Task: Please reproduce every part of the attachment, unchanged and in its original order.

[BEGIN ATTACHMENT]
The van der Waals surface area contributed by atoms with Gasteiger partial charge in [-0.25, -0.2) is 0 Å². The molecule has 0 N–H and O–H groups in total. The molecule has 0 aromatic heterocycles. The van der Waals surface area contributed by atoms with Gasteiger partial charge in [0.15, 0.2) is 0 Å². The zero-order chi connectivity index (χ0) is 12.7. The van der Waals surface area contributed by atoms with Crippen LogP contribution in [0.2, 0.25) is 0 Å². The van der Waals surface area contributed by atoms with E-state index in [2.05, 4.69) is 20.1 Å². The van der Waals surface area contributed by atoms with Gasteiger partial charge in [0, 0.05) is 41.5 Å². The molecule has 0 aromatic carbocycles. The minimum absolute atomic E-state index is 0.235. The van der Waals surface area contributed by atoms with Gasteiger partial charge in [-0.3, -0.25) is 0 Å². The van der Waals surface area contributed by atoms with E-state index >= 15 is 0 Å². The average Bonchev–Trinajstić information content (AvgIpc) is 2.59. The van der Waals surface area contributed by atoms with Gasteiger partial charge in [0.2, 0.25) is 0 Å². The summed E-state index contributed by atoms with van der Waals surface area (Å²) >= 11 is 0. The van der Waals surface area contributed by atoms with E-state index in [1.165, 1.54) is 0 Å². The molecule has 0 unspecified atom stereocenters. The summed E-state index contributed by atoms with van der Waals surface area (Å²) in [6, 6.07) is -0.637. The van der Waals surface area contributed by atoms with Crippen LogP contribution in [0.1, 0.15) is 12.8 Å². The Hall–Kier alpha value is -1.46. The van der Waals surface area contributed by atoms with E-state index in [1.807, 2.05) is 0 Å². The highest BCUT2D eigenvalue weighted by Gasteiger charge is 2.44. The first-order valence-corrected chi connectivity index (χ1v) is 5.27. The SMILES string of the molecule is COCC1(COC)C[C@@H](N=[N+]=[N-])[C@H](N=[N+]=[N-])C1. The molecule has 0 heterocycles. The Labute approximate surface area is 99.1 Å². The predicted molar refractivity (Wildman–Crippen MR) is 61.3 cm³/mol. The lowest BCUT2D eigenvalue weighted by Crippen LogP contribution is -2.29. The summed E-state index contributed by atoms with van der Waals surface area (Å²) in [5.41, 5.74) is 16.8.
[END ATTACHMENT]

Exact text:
The van der Waals surface area contributed by atoms with Gasteiger partial charge in [-0.25, -0.2) is 0 Å². The molecule has 0 N–H and O–H groups in total. The molecule has 0 aromatic heterocycles. The van der Waals surface area contributed by atoms with Gasteiger partial charge in [0.15, 0.2) is 0 Å². The zero-order chi connectivity index (χ0) is 12.7. The van der Waals surface area contributed by atoms with Crippen LogP contribution in [0.2, 0.25) is 0 Å². The van der Waals surface area contributed by atoms with E-state index in [2.05, 4.69) is 20.1 Å². The van der Waals surface area contributed by atoms with Gasteiger partial charge in [0, 0.05) is 41.5 Å². The molecule has 0 aromatic carbocycles. The minimum absolute atomic E-state index is 0.235. The van der Waals surface area contributed by atoms with Gasteiger partial charge in [-0.3, -0.25) is 0 Å². The van der Waals surface area contributed by atoms with E-state index >= 15 is 0 Å². The average Bonchev–Trinajstić information content (AvgIpc) is 2.59. The van der Waals surface area contributed by atoms with Gasteiger partial charge in [0.2, 0.25) is 0 Å². The summed E-state index contributed by atoms with van der Waals surface area (Å²) >= 11 is 0. The van der Waals surface area contributed by atoms with E-state index in [1.165, 1.54) is 0 Å². The molecule has 0 unspecified atom stereocenters. The summed E-state index contributed by atoms with van der Waals surface area (Å²) in [6, 6.07) is -0.637. The van der Waals surface area contributed by atoms with Crippen LogP contribution in [0.1, 0.15) is 12.8 Å². The Hall–Kier alpha value is -1.46. The van der Waals surface area contributed by atoms with E-state index in [1.807, 2.05) is 0 Å². The highest BCUT2D eigenvalue weighted by Gasteiger charge is 2.44. The first-order valence-corrected chi connectivity index (χ1v) is 5.27. The SMILES string of the molecule is COCC1(COC)C[C@@H](N=[N+]=[N-])[C@H](N=[N+]=[N-])C1. The molecule has 0 heterocycles. The Labute approximate surface area is 99.1 Å². The predicted molar refractivity (Wildman–Crippen MR) is 61.3 cm³/mol. The lowest BCUT2D eigenvalue weighted by Crippen LogP contribution is -2.29. The summed E-state index contributed by atoms with van der Waals surface area (Å²) in [5.41, 5.74) is 16.8.